9X/ON4WW - 9X4WW : Story 3

9X/ON4WW - 9X4WW : Ham Radio in the Great Lakes Region, Central Africa.

I first got down here in Kigali in April '95 as a Telecoms Consultant. It's over 2 years now, I am living here without my dear wife and 8 year old son. Brave them. They've been down here for a short time in '96, experiencing life in a sometimes wonderful dark Africa.
When they were not around, I had my job and my 'ham' family keeping me busy.
At the first house I stayed in, I put up two inverted-Ls. one for 80m and one for topband, 160m. I later also erected an R7, which Peter, ON6TT (ex VK0IR, what a great job they have done !), left behind for me when he returned home after a two months job in the region.
The inv-L for 160 was attached to a tower on top of the house, a tower which was put up by Alex, 9X5EE (PA3DZN), who was recently active as 9Q2L and D25L. Top height for the inv-L was about 18m, and it had 6 radials between 15 and 30m long.
I borrowed a TS-50 from ex-9X5LJ, got licensed as 9X/ON4WW at that time, and was ready for take-off.
My first sked with ON4UN on topband I will never forget. For some reason, this TS-50 only gave an output of 30 Watts on 160m. After one call, John came back to me ! I couldn't believe my eyes and ears. My antenna was working !
Then I received a FT-900 radio, together with the R7, so I got 100 Watts on topband, and made over 200 Qs on that band.
End of June '95, after some 20.000 Qs in the log, I returned back home for a break, and returned the FT-900 and R7 to Peter.
When I returned to Kigali in August '95, I had to move houses. Now I was situated in the middle of town, but luckily had a garden with some trees (no way I would have moved to a house without garden and trees...).
Yaesu Europe sponsored a FT-900, Telex Hy-Gain a DX-77 vertical antenna for 10-40m coverage. The two inverted-Ls moved along and found their way into the trees. This antenna set-up was not as good as in the previous QTH, the trees covering all antennas to the North. I could feel it was not going as smooth as before. The radial system for the inv-Ls was even more limited as before.
At the end of '95, I moved to another house (yep, some moving around goes on here..), be it only next to the house I was living in before. The 80m inv-L and DX-77 could stay in place, the 160m one had to be moved to the next garden, some six trees away. A 'strong arm' from an ex-sailor/radio operator (his name was 'Armstrong'), did the job with the fishing line again, up went the inv-L. Height now is about 16m. Radial system is far from optimal, at least got five radials between 15 and 25m now. As the North direction was still covered by the trees and my outgoing signal not strong enough, I brought along my family to help me carry my 'very heavy hand luggage', end of January '96. That was of course not the only reason why they came along...Thanks to them my signal improved 'a bit' on topband. As for reception, I had always listened on the inv-L, for EU this was OK. But NA and JA (where most stations outside EU were to be worked) was very difficult. So I brought along some kilometres of copper wire beginning of '97, ON4UN gave me a special treat and made me two super quality transformers for the beverage antennas I wanted to put up.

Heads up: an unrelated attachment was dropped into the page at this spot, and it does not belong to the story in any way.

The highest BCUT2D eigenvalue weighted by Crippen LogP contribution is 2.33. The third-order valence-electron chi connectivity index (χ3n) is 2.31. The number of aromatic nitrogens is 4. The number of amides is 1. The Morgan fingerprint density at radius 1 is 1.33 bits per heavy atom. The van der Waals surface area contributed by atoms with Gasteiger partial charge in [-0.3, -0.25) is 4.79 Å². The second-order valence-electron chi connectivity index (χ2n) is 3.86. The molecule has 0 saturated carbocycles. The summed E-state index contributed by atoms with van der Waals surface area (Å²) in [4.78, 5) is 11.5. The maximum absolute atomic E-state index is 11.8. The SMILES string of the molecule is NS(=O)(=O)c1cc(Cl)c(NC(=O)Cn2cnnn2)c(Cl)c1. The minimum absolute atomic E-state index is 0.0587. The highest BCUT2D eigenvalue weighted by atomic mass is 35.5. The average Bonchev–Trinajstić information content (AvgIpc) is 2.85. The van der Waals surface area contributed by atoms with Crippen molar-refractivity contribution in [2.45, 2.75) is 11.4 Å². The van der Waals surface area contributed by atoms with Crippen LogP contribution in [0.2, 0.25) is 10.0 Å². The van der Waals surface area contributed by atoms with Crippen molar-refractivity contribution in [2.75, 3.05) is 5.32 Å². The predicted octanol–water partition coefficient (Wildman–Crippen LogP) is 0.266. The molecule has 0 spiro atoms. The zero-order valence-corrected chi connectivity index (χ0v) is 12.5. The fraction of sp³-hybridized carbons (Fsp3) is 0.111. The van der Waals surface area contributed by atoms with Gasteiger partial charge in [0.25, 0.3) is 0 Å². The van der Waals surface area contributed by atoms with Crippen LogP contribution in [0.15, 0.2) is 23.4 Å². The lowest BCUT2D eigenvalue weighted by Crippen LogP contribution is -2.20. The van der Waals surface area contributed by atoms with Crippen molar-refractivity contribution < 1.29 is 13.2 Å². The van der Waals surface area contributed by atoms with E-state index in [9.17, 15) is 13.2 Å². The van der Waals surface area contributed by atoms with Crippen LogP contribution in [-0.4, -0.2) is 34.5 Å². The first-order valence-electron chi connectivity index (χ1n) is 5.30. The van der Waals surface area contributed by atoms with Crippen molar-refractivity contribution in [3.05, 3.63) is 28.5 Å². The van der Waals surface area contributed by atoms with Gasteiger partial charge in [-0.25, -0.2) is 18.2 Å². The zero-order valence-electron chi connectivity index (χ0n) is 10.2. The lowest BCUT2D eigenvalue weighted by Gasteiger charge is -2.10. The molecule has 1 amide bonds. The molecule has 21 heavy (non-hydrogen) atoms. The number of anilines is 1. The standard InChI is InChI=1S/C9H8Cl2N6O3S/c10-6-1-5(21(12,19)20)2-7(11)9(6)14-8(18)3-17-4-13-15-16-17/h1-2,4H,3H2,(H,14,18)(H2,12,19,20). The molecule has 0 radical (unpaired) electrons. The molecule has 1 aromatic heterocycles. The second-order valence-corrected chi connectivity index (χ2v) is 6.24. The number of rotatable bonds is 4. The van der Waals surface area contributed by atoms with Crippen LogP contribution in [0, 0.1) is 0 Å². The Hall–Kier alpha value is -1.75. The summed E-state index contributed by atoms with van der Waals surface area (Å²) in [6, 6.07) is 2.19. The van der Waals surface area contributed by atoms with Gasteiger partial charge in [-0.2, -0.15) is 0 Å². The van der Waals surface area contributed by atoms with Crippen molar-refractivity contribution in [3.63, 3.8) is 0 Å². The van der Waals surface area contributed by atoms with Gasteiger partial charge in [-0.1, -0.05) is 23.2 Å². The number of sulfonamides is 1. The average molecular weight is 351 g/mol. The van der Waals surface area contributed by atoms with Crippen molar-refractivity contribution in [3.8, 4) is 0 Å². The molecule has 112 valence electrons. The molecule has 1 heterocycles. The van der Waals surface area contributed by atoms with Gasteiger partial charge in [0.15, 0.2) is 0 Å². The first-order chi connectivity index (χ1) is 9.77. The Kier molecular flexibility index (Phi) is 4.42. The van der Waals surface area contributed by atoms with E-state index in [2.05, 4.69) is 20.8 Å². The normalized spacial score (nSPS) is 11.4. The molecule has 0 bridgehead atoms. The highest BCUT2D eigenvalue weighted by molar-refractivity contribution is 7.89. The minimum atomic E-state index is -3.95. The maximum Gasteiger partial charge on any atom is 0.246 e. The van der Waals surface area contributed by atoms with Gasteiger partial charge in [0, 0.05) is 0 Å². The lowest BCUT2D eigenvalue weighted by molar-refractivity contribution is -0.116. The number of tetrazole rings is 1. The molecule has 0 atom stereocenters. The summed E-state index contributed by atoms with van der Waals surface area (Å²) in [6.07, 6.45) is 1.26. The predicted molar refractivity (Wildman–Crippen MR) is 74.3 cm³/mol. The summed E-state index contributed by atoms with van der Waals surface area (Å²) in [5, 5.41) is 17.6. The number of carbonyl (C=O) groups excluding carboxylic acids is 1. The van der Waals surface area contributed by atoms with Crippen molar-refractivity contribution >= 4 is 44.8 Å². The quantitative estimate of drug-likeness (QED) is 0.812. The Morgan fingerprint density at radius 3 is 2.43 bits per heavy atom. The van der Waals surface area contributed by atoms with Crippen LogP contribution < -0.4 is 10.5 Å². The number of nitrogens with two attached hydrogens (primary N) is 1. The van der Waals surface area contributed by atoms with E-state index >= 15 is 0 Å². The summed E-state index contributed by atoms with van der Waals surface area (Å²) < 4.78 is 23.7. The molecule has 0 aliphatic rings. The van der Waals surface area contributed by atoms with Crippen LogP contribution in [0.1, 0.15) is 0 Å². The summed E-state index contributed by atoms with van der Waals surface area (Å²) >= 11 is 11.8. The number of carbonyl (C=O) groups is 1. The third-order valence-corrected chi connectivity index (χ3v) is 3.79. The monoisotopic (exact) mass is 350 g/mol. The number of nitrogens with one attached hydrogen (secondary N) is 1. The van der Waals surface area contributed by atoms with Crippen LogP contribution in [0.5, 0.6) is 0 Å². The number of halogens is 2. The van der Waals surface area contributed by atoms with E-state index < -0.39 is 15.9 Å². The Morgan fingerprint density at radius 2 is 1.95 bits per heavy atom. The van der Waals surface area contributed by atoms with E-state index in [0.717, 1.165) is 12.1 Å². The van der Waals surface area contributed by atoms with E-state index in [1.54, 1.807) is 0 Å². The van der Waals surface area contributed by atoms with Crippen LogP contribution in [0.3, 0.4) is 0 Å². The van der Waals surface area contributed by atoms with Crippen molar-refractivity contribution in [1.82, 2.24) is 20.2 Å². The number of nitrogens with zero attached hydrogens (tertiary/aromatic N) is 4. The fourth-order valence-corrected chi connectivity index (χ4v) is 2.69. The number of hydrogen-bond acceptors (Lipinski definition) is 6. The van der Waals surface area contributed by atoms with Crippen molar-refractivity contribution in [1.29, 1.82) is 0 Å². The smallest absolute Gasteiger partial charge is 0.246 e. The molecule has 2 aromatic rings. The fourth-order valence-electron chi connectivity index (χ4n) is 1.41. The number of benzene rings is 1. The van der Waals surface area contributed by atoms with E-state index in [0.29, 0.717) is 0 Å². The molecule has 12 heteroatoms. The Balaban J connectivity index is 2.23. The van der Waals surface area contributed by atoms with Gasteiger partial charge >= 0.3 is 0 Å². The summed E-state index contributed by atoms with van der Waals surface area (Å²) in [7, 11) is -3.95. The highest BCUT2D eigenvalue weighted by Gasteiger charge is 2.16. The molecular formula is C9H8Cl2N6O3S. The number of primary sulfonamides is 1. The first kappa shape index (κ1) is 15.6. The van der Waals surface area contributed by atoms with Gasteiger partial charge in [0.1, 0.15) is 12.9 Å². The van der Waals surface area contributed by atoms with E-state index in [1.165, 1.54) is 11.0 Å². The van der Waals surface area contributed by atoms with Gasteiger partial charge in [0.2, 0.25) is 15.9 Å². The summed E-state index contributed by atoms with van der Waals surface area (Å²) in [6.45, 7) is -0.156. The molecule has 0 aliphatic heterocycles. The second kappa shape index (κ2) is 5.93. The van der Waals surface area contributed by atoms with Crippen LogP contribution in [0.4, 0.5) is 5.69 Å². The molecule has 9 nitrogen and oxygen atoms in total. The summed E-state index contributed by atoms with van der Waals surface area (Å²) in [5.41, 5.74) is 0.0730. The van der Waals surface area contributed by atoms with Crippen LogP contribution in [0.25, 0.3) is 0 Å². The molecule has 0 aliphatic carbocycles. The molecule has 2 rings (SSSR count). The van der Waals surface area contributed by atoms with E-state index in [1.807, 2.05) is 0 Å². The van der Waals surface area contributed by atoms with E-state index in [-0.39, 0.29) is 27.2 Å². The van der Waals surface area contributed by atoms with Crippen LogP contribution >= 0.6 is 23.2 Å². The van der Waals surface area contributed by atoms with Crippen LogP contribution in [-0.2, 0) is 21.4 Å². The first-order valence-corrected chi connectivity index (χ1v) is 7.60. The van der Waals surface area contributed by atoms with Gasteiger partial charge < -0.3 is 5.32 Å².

This was going to be fun : the beverages had to cross the road...And fun it was. When putting up the JA beverage, the wire got caught to the mirror of a bypassing car...at a speed of 40 Km/h...the big coil kept unwinding rapidly, I thought this guy would take my beverage all over Kigali...luckily it broke when he got some 100 meters further down the road. Think he didn't notice at all...
The second attempt was successful. Still got plenty of wire on the coil, that'll be for another place.
I listened during daytime on the high bands on the beverages to some broadcast stations, waw, I got some directivity. But oh, oh, at night time the disappointment was great. The beverages were two S-points down from the Inv-L, but the noise level was the same ! What had gone wrong ? Back to the master, John told me that they were to close to the Inv-L (both feedpoints only 3m away from the 160m Inv-L feedpoint). Also I have no other possibility but keeping them up about four meter above ground, which is a bit high for a beverage. So back to the drawing board. I needed two lengths of 40m RG58 coaxial cable to cross the street and get the feedpoint reasonably far enough away from the transmitting antenna. I had none left, nor the organisation I work for. Other agencies also nothing. But then I met Andy, LA2HFA, ex-HF0POL, JW0P. Great, he provided me 100m RG58 !. As of today I am still waiting (two months...) for some guys to put up a large pole so I can safely cross the feedlines across the street...unfortunately, the low band season is over for this year (sic).
Now, the 'beverages' are actually working as 'long wire' antennas, and on the higher bands I get more quiet reception than on the vertical, which is not ideally placed as well. On 80m they actually seem to work fine too, but I haven't been active on that band lately (80m inv-L feedpoint is away about 30 meters).
In the past two years, I made about 37.000 QSOs as 9X/ON4WW, 9X1A (WPX cw '95) and 9X4WW in RTTY, CW and SSB, during my limited time off from the job.
Hope you enjoyed this 'Insight' from Kigali (not to be seen on CNN). With a special thank you for my dear wife and son for supporting me. While I provide humanitarian help down here, they have to cope alone with daily problems back home. And as may be expected, when the man gets out of the house, Mr. Murphy thinks he ought to replace him....I can confirm this !
Also thanks to Ghis, ON5NT, my faithful QSL manager and ON4UN for antenna support.
73 - Mark - 9X4WW/ON4WW

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